In education, we tend to take that score and ... act on it, and not necessarily
get other indices in these high-stakes testing programs.
And that's not the right thing to do?
No, I don't think it is. ... [Say] you get a 220 [on a state test]. I know
right away that that can be, 67 times out of 100, a 215 or a 225. ... It isn't
this precision [measurement] that people think it is. There's a range in which
your true score falls. A true score is if I could test you over and over and
over again and I could estimate what your true performance level is. OK? It's a
construct. It's an imaginary thing. ...
[But in Massachusetts, for example, the state says 220 is the cut score on
its test, the MCAS. Students must score 220 on the MCAS in order to graduate.]
So if I got a 219, could that as easily have been a 221?
Oh, sure. And a 221 could as easily have been a 218. ...
We've been following one student, an 11th grader named Madeline Valera.
She scored a 216 on the math MCAS test, so she didn't pass. ... How firm a
number is that for Madeline?
Depending on what the standard error is, if the standard error is four, let's
say, it could be 212. [If] it's six, then it's 222 to 210. That's the error
If, in fact, it was 222, she should have passed.
So Massachusetts says, "Madeline, take the test again."
Yes. And Massachusetts could have done what your doctor would do and say,
"Let's see if we can figure out another way you can demonstrate these
competencies." You don't have to do it for everybody. But we do it for people
like Madeline around the cut score. ...
Now, I understand that the last time the [MCAS] was given, there were about
3,000 students, 10th graders, who were on that line. They were below 220, but
just barely below it.
That could very well be. ...
What is your argument against using that score [to prevent someone from
graduating from high school]?
The technology isn't up to that. I mean, one of the things that people don't
see is the arcane underpinning of all this. There's something called the "three
parameter item response theory" -- algorithms that they use to arrive at these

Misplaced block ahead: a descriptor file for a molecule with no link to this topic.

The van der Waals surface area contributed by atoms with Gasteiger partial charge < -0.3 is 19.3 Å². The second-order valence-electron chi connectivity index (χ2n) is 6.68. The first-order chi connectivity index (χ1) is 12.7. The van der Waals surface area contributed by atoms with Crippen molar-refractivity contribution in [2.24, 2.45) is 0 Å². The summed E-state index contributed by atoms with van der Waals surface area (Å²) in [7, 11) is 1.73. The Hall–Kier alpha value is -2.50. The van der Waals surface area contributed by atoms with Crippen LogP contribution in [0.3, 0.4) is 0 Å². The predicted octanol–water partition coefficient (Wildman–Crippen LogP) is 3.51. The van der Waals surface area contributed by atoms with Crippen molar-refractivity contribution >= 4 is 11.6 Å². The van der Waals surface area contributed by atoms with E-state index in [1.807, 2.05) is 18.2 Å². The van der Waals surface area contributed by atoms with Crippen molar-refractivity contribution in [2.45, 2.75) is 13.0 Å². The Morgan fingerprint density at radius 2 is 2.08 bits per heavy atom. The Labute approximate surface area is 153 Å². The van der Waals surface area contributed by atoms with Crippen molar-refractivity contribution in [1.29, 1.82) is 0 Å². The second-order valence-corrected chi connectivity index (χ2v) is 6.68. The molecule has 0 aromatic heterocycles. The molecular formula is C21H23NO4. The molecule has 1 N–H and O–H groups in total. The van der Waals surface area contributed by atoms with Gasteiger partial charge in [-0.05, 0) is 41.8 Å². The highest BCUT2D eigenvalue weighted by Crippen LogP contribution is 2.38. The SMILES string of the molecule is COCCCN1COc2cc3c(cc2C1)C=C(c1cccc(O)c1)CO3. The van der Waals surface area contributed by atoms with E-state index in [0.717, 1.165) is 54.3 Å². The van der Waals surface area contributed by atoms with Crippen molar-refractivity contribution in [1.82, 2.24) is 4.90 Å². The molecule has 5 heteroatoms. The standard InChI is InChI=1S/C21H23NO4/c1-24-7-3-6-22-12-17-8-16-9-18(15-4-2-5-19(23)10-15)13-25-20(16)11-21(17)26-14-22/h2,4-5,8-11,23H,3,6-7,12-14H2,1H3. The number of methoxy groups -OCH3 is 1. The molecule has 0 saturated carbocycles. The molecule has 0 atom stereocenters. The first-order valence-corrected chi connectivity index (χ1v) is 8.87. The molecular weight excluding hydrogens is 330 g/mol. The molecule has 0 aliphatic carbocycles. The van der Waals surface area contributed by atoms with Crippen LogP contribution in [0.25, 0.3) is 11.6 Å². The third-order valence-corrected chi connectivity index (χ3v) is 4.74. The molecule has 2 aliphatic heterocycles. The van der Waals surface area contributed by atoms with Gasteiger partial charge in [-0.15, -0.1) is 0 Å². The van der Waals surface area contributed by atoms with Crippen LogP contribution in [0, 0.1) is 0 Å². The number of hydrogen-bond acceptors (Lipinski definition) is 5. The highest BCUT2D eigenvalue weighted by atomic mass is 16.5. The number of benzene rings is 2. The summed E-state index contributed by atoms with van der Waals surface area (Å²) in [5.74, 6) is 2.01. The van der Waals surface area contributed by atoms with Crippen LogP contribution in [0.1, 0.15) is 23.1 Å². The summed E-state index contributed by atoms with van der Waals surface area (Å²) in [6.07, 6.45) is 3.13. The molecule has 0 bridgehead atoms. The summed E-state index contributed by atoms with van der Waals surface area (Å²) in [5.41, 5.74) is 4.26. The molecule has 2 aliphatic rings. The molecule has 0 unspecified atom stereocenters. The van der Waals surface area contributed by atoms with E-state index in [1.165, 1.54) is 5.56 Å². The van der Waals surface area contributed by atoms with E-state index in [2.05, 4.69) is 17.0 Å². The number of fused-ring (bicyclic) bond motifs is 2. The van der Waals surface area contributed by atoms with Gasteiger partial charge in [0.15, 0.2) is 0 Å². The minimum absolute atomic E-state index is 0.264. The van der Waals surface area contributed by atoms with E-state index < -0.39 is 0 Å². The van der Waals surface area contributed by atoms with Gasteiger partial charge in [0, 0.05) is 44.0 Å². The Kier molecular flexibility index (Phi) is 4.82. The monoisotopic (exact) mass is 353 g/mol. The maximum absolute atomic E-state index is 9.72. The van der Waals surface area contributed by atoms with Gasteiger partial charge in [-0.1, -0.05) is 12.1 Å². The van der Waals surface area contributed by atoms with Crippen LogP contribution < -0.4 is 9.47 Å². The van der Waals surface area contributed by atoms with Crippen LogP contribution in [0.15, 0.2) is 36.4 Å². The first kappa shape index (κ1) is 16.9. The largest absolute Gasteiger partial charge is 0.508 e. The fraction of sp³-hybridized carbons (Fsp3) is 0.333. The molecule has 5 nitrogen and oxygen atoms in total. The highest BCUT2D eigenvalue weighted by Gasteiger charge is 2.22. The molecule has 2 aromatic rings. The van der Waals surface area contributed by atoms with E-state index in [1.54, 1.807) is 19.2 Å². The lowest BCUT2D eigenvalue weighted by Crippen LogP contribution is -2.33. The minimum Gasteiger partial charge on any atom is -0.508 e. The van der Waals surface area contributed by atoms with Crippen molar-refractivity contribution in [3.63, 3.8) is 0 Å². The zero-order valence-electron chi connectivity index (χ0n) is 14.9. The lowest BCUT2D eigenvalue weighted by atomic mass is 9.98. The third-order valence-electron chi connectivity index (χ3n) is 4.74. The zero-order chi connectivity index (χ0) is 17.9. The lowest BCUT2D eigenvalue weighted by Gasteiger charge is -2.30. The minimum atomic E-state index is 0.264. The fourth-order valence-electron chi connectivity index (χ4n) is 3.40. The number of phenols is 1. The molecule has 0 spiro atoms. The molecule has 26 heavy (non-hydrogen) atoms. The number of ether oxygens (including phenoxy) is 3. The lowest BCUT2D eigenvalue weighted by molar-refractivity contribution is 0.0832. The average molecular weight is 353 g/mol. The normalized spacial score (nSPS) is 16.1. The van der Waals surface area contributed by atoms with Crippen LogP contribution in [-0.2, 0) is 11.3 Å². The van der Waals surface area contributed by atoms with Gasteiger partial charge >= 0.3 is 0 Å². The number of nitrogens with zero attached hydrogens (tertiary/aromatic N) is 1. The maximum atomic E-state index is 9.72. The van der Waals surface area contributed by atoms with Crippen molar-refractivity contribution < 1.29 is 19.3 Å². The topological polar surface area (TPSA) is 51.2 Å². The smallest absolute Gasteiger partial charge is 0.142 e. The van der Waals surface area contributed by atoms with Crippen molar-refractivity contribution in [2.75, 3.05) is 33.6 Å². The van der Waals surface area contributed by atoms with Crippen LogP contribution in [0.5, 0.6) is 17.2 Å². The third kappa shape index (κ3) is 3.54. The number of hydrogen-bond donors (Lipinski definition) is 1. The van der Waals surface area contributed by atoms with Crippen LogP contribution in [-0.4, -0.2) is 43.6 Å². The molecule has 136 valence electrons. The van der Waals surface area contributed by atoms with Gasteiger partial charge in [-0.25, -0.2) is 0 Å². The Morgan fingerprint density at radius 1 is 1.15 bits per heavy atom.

scores. These involve assumptions, these involve rounding, these involve all
kinds of things. ...
Maybe if I had rounded a different way or I had put in a different assumption
into my program, I might have gotten a slightly different result -- not a
dramatically different result, but a slightly different result. And just to
take a number and say, "This is your score. This is it," we know that it isn't
the true score.
The people who make these policies know that when they say, "OK, 220 is
passing and 219 is failing" -- they know these scores are squishy?
Why do they do it?
Well, again, you're into a series of issues. One of them is political. You
don't want to seem to be fiddling around with the cut scores. These cut scores
somehow, as I said, get reified. That's one reason. The other reason is that
you're going to get a lot of backlash when people really understand how this
classification system works, and they don't want to deal with that. And the
other reason is that they, again, leave out one of the most important
informational things we have about these kids, and that's teacher judgments.
They don't trust teachers?
No, that's why we have a lot of these state testing programs. They simply don't
trust teachers. Interestingly, a recent poll shows that teachers are one of the
most trusted groups and professional groups in American society.
There's a long history of kids being pushed along, [falsely promoted]. ...
Maybe there's a good reason for not trusting teachers?
Certainly I think there should be testing programs. I mean, I think testing
gives really valuable information on how schools and systems are doing,
particularly certain systems that traditionally serve certain populations of
kids, ESL kids, special-ed kids, minority kids, poor kids. Tests' information
can throw a lot of light on that.
One of the reasons [a cut score is] used is [it's] a stick that you can beat
people with. But it's the kid you're making the decision on. We can get very
adequate information on how a school is doing, or how a system is doing, or how
a state is doing without saying, "If you don't pass this test, you're not going
to get a diploma, or you're not going to go to the next grade." You don't have
to do that in my opinion.
But I think that these tests can and should be used to judge and hold the
system and schools accountable.
Hold the grownups' feet to the fire?
That's right, yes. ... When all this started, there were going to be not just
performance standards; there were going to be "opportunity to learn" standards. ...
[What are opportunity to learn standards?]
Originally, that was that there would be standards for textbooks, classrooms,
teacher training, teacher experience, funding levels -- a whole series of
things like that. But this was back when it was pie-in-the-sky talk of a
national test. And at the time, people raised the issue that it isn't fair to
impose a punitive testing system without first making sure kids had the
opportunity to learn whatever the test was going to teach.
So if you're going to test in chemistry, then every kid ought to have--